"To be read in one afternoon, then reread many afternoons over . . . Scanlan glazes the mundane with meaning . . . Scanlan’s arrangement of the author’s words render a tender and human portrait of old age, relating daily experiences of illness, hobbies, care from family members, and loneliness . . . Her prose pursues an object of fascination and presents it with the language most fitting, regardless of convention." --Julia Matthews, ZYZZYVA
"[Aug 9- Fog] is a slim book, rich with empty space in which Scanlan punctuates a moving, elliptical narrative of weather, loss, and the poetry of an ordinary life . . . [I]ts minimalism is deceptive, as the voice Scanlan conjures from the diary pages lingers long in the mind." --Stephen Sparks, Literary Hub
"[Scanlan's] project will certainly compel strong reaction, but the product is absolutely fascinating. Its poetic identity comes from its epigrammatic structure; its imagistic touch. A dream-like narrative emerges here, as if from the titular fog . . . A terribly melancholic book that somehow manages to carry affirmation; perhaps it is in the transcendence of the old woman’s voice, its dogged survival to our digital present." --Nick Ripatrazone, The Millions
"Scanlan’s outstanding debut inventively adapts a real woman’s diary . . . [Aug 9-Fog] is a fascinating chronicle of Scanlan’s obsession, but, more than that, it transforms a seemingly ordinary life into a profound and moving depiction of how humans can love and live. Scanlan’s portrait of an everywoman feels entirely new." --Publishers Weekly (starred review)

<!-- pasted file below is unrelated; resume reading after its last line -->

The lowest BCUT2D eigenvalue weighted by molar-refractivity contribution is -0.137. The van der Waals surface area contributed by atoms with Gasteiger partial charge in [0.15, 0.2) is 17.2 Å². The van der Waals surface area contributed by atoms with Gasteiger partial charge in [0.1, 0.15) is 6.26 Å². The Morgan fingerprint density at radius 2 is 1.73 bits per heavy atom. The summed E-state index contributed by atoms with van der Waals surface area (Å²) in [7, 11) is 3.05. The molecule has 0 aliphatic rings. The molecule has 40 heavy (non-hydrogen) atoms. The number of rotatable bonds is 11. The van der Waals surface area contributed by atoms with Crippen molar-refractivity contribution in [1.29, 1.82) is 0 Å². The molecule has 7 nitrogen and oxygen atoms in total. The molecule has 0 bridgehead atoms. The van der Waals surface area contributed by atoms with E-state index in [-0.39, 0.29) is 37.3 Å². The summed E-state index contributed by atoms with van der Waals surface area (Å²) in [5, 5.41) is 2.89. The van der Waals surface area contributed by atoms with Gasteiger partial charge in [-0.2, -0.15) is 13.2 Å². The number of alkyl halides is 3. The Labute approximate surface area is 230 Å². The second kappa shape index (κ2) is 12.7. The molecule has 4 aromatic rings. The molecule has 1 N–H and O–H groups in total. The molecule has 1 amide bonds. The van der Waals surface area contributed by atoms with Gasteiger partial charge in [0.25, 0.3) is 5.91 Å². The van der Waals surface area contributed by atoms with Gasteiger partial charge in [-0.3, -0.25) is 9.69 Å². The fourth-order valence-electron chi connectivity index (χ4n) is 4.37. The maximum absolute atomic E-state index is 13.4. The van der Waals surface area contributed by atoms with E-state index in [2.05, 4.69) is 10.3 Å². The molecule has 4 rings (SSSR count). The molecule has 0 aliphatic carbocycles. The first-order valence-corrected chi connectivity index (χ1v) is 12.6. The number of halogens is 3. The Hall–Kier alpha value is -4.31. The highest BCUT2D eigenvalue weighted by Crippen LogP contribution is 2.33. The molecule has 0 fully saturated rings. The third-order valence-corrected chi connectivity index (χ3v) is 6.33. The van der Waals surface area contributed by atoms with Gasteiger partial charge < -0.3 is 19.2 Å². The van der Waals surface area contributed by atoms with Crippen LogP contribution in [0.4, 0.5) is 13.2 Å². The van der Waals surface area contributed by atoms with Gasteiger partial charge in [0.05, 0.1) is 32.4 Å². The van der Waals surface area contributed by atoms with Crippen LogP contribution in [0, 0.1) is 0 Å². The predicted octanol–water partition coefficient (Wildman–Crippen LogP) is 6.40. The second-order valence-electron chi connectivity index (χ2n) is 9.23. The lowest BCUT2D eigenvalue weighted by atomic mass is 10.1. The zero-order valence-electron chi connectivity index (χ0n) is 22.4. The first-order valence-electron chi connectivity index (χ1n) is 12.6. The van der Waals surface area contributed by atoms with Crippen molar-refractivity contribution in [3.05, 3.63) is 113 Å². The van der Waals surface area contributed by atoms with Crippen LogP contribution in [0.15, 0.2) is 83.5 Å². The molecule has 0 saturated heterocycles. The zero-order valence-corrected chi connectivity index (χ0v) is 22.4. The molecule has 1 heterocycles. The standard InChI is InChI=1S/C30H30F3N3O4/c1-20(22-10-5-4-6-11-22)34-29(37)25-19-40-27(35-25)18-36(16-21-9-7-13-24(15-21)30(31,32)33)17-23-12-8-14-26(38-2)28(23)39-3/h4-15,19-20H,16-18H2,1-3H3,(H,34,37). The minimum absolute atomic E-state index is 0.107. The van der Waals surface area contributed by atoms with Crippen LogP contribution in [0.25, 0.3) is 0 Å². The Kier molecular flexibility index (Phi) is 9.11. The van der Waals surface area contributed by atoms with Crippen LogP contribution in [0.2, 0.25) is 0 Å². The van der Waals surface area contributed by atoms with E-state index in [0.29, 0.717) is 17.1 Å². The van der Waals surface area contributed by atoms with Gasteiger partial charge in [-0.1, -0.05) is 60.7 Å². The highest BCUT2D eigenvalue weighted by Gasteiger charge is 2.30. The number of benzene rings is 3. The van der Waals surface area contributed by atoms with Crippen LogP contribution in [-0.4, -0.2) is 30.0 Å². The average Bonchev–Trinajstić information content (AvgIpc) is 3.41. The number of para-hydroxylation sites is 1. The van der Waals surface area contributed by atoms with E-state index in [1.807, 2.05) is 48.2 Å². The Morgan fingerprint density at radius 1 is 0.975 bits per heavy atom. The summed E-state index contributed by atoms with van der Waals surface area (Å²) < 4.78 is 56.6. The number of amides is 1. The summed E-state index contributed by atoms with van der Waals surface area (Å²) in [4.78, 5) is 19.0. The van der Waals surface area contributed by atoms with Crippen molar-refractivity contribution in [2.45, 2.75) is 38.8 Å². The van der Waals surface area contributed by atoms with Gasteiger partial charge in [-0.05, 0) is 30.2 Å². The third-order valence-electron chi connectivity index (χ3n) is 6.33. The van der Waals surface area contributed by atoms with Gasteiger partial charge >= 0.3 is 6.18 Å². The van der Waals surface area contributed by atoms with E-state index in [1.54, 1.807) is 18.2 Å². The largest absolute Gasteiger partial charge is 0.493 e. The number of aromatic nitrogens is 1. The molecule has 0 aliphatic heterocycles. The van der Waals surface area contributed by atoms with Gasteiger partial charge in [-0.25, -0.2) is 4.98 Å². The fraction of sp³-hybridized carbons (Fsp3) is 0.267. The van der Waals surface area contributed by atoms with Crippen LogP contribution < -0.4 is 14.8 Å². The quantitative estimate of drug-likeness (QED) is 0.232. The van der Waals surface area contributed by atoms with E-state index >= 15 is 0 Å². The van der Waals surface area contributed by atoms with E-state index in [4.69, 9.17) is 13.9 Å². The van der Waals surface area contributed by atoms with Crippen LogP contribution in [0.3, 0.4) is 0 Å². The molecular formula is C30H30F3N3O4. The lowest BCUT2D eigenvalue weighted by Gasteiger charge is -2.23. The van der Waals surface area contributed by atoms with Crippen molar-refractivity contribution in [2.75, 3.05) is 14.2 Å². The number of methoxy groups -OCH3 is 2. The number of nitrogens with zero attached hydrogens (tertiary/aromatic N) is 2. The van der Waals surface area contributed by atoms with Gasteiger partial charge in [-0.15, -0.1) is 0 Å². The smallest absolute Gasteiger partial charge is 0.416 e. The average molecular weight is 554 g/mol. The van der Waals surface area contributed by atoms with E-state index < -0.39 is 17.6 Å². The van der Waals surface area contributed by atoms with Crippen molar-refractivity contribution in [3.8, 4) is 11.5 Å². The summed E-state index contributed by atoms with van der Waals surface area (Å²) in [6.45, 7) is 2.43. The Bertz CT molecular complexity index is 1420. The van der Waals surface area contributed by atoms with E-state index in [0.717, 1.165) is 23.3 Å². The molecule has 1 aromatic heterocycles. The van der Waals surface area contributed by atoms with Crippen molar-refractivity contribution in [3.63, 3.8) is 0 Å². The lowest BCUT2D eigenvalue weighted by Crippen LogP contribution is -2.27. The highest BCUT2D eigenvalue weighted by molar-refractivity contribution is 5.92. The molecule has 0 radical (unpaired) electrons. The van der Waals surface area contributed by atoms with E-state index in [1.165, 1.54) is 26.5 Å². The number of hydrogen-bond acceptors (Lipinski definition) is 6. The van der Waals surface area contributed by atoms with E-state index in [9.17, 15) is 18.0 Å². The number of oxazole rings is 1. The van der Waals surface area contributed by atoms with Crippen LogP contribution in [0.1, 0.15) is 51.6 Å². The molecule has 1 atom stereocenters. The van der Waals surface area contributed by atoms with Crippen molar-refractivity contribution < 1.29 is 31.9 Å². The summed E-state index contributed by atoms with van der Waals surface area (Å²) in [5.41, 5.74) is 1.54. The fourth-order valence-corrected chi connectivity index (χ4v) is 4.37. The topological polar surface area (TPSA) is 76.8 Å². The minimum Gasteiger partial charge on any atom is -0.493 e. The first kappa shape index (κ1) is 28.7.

“Wholly original . . . [Aug 9–Fog] blurs the lines between nonfiction and fiction, meditating on the passage of time through the life of one woman.” --The A.V. Club
"Aug 9—Fog bridges the gap between generations; its central relationship is one created across decades through an intimate act of collaboration. It is a fascinating book, at once philosophical and tender, addressing themes of authorship and legacy, life, death, depth, debt . . . it boldly quarries the past, answering vital questions about the present in doing so." --Xenobe Purvis, The Stinging Fly
"Aug 9-Fog is brimming with the authentic boredom of actual life . . . Like most sincere expressions of thanks, this novel is notable for its straight-shooting anti-sentimentality. The writing celebrates life without becoming self-indulgent; for all its praise of dismissible minutiae, Aug 9-Fog remains disciplined, and never enumerates life’s small pleasures in the hopes of fluffing up the page-count." --Michael Mungiello, Barrelhouse Magazine
"Reading Fog [is] fascinating and pleasurable . . . They suffice, Ms. Scanlan’s selections, to build a world . . . Whatever images a reader creates from details implied but never stated in Aug 9 — Fog, the feeling of the woman’s life touches its pages. Not a generic “old woman” life, yet somehow universal." --Jean Huets, On the Seawall
"There is an undeniable poignancy in the readerly act of filling in the gaps of this octogenarian's life, her voice pulled into the present from where it had been suspended . . . A work of frequent beauty." --Kirkus